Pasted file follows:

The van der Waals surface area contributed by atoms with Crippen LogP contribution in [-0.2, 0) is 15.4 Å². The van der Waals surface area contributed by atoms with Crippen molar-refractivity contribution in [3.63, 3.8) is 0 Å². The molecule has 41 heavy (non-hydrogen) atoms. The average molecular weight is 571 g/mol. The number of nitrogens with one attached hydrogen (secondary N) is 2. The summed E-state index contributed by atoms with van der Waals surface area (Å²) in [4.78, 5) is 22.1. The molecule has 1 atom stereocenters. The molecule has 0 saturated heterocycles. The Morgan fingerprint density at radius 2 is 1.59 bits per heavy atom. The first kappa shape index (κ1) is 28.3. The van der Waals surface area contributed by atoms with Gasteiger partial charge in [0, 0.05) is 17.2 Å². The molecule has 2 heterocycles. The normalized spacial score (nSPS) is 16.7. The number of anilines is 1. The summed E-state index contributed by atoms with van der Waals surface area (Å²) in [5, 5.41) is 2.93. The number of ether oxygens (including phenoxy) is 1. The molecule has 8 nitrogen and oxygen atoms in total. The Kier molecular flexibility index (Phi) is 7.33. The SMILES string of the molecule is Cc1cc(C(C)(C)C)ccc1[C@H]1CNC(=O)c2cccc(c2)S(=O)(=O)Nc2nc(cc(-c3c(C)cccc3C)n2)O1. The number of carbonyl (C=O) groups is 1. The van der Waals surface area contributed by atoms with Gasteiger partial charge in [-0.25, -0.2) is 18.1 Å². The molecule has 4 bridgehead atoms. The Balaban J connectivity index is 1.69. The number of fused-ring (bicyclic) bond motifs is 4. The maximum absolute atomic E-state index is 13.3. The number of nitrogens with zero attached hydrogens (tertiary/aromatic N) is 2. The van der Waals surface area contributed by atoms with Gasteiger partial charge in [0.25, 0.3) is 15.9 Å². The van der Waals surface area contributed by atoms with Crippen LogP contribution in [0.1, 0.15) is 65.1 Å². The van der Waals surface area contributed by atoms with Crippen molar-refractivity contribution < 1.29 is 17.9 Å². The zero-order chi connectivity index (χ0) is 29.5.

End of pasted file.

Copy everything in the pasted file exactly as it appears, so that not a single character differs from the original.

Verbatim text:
The van der Waals surface area contributed by atoms with Crippen LogP contribution in [-0.2, 0) is 15.4 Å². The van der Waals surface area contributed by atoms with Crippen molar-refractivity contribution in [3.63, 3.8) is 0 Å². The molecule has 41 heavy (non-hydrogen) atoms. The average molecular weight is 571 g/mol. The number of nitrogens with one attached hydrogen (secondary N) is 2. The summed E-state index contributed by atoms with van der Waals surface area (Å²) in [4.78, 5) is 22.1. The molecule has 1 atom stereocenters. The molecule has 0 saturated heterocycles. The Morgan fingerprint density at radius 2 is 1.59 bits per heavy atom. The first kappa shape index (κ1) is 28.3. The van der Waals surface area contributed by atoms with Gasteiger partial charge in [0, 0.05) is 17.2 Å². The molecule has 2 heterocycles. The normalized spacial score (nSPS) is 16.7. The number of anilines is 1. The summed E-state index contributed by atoms with van der Waals surface area (Å²) in [5, 5.41) is 2.93. The number of ether oxygens (including phenoxy) is 1. The molecule has 8 nitrogen and oxygen atoms in total. The Kier molecular flexibility index (Phi) is 7.33. The SMILES string of the molecule is Cc1cc(C(C)(C)C)ccc1[C@H]1CNC(=O)c2cccc(c2)S(=O)(=O)Nc2nc(cc(-c3c(C)cccc3C)n2)O1. The number of carbonyl (C=O) groups is 1. The van der Waals surface area contributed by atoms with Gasteiger partial charge in [-0.25, -0.2) is 18.1 Å². The molecule has 4 bridgehead atoms. The Balaban J connectivity index is 1.69. The number of fused-ring (bicyclic) bond motifs is 4. The maximum absolute atomic E-state index is 13.3. The number of nitrogens with zero attached hydrogens (tertiary/aromatic N) is 2. The van der Waals surface area contributed by atoms with Gasteiger partial charge in [0.25, 0.3) is 15.9 Å². The van der Waals surface area contributed by atoms with Crippen LogP contribution in [0.1, 0.15) is 65.1 Å². The van der Waals surface area contributed by atoms with Crippen molar-refractivity contribution < 1.29 is 17.9 Å². The zero-order chi connectivity index (χ0) is 29.5.